An algae bloom poses a serious threat to reefs off South Florida, and scientists are trying to figure out the cause and a solution. Commercial divers say they have seen increasing amounts of green algae in recent weeks on offshore reefs from Deerfield Beach to Jupiter.
South Florida's reefs are part of a tract of underwater formations that extends into the Florida Keys. The reefs are considered a key ingredient in the region's fishing and tourism industry.
The algae can block the sunlight and water circulation that reefs need to survive. But scientists must identify what is triggering the algae blooms before they can find a solution.
Some of the same reefs suffered varying degrees of damage last summer after they were buried under a layer of thick algae, which dissipated as water temperatures cooled during the winter.
"It is a serious problem that will continue to get worse unless something is done," said Brian Lapointe, a scientist with the Fort Pierce-based Harbor Branch Oceanographic Institution.
Several research projects under way or in the planning stages will study the problem.
Scientists from the University of Miami and Florida International University will conduct research in coastal waters along Palm Beach and Broward counties.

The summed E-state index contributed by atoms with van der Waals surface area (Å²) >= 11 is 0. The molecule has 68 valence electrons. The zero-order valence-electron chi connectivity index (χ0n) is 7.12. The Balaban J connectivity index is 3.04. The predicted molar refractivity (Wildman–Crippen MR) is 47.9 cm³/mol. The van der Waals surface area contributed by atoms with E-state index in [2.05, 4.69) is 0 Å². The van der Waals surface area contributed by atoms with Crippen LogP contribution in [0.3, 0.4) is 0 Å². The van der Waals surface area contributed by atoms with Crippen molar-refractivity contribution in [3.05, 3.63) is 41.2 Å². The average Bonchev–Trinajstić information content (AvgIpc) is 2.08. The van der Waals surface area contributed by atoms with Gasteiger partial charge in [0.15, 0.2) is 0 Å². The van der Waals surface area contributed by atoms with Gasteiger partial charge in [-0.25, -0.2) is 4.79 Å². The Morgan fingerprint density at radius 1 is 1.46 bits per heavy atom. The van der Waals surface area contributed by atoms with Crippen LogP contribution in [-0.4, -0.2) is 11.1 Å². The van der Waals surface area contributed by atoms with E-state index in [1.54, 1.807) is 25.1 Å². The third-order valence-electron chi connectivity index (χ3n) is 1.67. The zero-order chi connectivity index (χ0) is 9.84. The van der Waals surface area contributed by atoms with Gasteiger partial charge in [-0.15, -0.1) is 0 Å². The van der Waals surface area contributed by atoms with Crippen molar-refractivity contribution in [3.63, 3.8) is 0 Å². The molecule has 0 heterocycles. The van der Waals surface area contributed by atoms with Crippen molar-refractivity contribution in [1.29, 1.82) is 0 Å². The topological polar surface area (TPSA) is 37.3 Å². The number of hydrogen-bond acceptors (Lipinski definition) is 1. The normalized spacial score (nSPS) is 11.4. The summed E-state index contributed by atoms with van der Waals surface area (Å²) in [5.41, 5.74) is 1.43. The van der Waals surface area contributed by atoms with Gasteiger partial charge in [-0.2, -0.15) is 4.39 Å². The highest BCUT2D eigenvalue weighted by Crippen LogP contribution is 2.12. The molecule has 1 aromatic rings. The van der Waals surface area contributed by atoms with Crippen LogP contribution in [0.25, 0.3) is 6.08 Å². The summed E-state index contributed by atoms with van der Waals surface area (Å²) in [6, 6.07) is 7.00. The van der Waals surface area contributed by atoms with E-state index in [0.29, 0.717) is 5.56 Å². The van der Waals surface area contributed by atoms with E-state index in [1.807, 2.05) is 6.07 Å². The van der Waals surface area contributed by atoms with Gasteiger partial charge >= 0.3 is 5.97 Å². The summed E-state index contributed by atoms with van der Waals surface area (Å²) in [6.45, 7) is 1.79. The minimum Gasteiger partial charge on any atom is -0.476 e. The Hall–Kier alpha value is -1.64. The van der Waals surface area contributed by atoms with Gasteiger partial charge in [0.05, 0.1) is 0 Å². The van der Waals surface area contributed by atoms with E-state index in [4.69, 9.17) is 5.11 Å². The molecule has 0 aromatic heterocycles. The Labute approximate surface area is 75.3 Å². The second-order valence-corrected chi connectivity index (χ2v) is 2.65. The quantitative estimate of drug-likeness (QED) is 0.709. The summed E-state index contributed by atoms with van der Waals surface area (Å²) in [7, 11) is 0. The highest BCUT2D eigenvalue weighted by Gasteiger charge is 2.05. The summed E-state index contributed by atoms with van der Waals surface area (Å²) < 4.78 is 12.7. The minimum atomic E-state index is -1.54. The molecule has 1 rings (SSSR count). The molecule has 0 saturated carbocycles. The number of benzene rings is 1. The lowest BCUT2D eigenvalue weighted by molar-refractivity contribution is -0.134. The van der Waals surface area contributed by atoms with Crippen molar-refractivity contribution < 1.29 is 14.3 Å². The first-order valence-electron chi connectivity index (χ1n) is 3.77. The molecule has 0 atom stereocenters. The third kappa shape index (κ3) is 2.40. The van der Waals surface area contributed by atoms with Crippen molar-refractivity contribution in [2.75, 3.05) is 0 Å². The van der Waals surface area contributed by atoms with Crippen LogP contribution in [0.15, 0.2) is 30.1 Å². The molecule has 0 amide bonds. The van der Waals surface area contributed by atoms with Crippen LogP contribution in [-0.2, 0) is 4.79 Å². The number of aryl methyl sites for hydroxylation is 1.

Scientists conducting a $1.5-million project for the National Oceanic and Atmospheric Administration also may study the algae if they find it close to six outfall pipes between Miami and Delray Beach. More than 10-billion gallons of treated sewage is emptied through the outfall pipes each month.
"We see a symptom, but we really have no idea what is causing it," said Steve Somerville, an administrator with Broward County's Office of Natural Resource Protection.
Lapointe, who has studied algae blooms throughout the Caribbean and Europe, speculates that phosphorus-laden sewage and agricultural runoff, coupled with warm water temperatures in the summer, may fuel the algae blooms.
But Carman Vare, an analyst with Palm Beach County's Department of Environmental Resource Management, said there are other possible explanations.
"It could simply be a natural cycle in which this happens for a couple years in a row, and then we may not see it again for 50 years," he said.
Or, Vare said, the northward-flowing Gulf Stream could be carrying nutrient-rich waters from the Miami area or somewhere else, sparking algae blooms.